Scientists report that the huge shark is the first on record to appear in Irish waters. The behemoth creature was discovered at Kilmore Quey by Swiss tourists out for a walk.

Trinity College Dublin biologist Dr. Nicholas Payne rushed down to Kilmore Quay, in County Wexford when it was reported that a 14ft (4.2m) small-tooth sand tiger shark was spotted washed up on the beach.

Swiss tourists who discovered the shark emailed Dr. Payne to report the sighting. Dr Payne and his team then rushed to the site.  The Trinity team included Jenny Bortoluzzi and Haley Dolton, and UCD scientist Kevin Purves

He told the BBC "As soon as I saw the photos, I knew we had to get down there urgently."

"Myself and my team quickly scrambled and drove down to Wexford and we made it just in time as the tide was coming in," he said.

"We had to rush to take as many measures and samples of the animal as possible before the tide took it out."

Sadly the large female fish, weighing between 300 and 400 kg passed away.

The small-tooth sand tiger is the largest of the three sand shark species, commonly measuring about 11.8 feet (3.6 meters) in length. The largest small-tooth sand tigers measure about 4.5 meters (14.8 feet) long and weigh about 289 kg (637 pounds). 

While these sharks pose no risk to people they are assessed as "vulnerable" by the International Union for the Conservation of Nature. They face threats unintentional threats from commercial fisheries (bycatch) and from water pollution. 

Dr. Payne said, "It's a rare opportunity to have access to this species and to do what we can in terms of learning more information in trying to get something good out of this sad event."

He added, "Even though it was dead, for us to be so close to it and measuring and looking at it - it is still awe-inspiring for us to see those amazing animals - albeit it a little bit sad - that it was not swimming around out there."

Another smalltooth sandtiger shark has washed up, this time in Wexford, Ireland.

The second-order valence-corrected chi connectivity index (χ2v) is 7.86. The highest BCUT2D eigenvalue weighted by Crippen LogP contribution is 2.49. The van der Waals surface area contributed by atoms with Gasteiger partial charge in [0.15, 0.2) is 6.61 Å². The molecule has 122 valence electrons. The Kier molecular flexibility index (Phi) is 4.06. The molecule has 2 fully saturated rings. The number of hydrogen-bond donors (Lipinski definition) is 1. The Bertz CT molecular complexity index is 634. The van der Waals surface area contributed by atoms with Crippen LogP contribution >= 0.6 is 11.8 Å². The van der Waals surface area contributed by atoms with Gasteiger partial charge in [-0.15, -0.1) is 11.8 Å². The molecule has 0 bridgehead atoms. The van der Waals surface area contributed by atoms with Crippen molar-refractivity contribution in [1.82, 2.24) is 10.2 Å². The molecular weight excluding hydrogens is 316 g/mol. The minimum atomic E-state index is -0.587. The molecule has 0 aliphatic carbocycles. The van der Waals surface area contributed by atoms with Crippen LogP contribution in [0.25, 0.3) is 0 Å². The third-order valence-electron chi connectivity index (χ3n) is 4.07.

Could mean first UK and Ireland records within days of each other + Hampshire most northerly documented sighting for this species for a mere two weeks.

Mind blown.

📷 Nicholas Payne

— Blue Planet Society (@Seasaver) April 2, 2023

Payne did voice concern as another small-tooth sand tiger shark washed up on the southern coast of England, near Plymouth, two weeks ago. It's unusual to see two of these species in such a northerly location in such a short time span.

"If there's any worry to be had it's more probably from the shark's perspective because seeing two animals appear so close together both in space and time - given that they are normally not observed in this region - is a little bit concerning from our point of view as shark biologists and conservationists," he said.

"We're hopeful it's not the start of something or that we are going to see more mortalities in this species."

Dr. Payne told the Irish Independent that this sad result can be studied and return results. 

"This would not be a very heavily studied species of shark. We can learn a lot about its general biology from this too – what it was eating and that type of thing. We’re shark nerds, unashamedly so, and we get very excited by opportunities like this. While it’s a bit sad to see a dead animal, we also have to see it as an opportunity to learn as much as we can about them.

"If, for example, it’s established that it’s an unnatural death, we could look to do some things differently and help to feed conservation work.”

Sure does look like Odontaspis ferox. It was a huge 4.3m TL female. We took a LOT of samples to try learn more, including what might have happened to her. Normally a deep-water species so these recent standings a little strange. More to follow

— Nicholas Payne (@nicklpayne) April 1, 2023

Dr. David Curnick, Head of the Ocean Predator Lab at the Zoological Society of London, is working with the Ireland team to study the co-occurrence of the two shark stranding.

"However, a second individual in quick succession seems more than a coincidence and suggests that these sharks, which are more commonly found in deeper water, may be using UK and Irish waters more readily than we previously thought,” he told The Telegraph

"Coupling these two new occurrences, which are the most northerly records for the species, with the flurry of recent reports of the species elsewhere, suggest that they may be expanding their range northwards and into more temperate waters. 

"Over the coming weeks and months, we will be working closely with our colleagues in Ireland to understand what might be driving these shifts and, hopefully, work out what caused the death of both animals."

The Trinity College Dublin team intends to share their findings with marine biologists in the United Kingdom.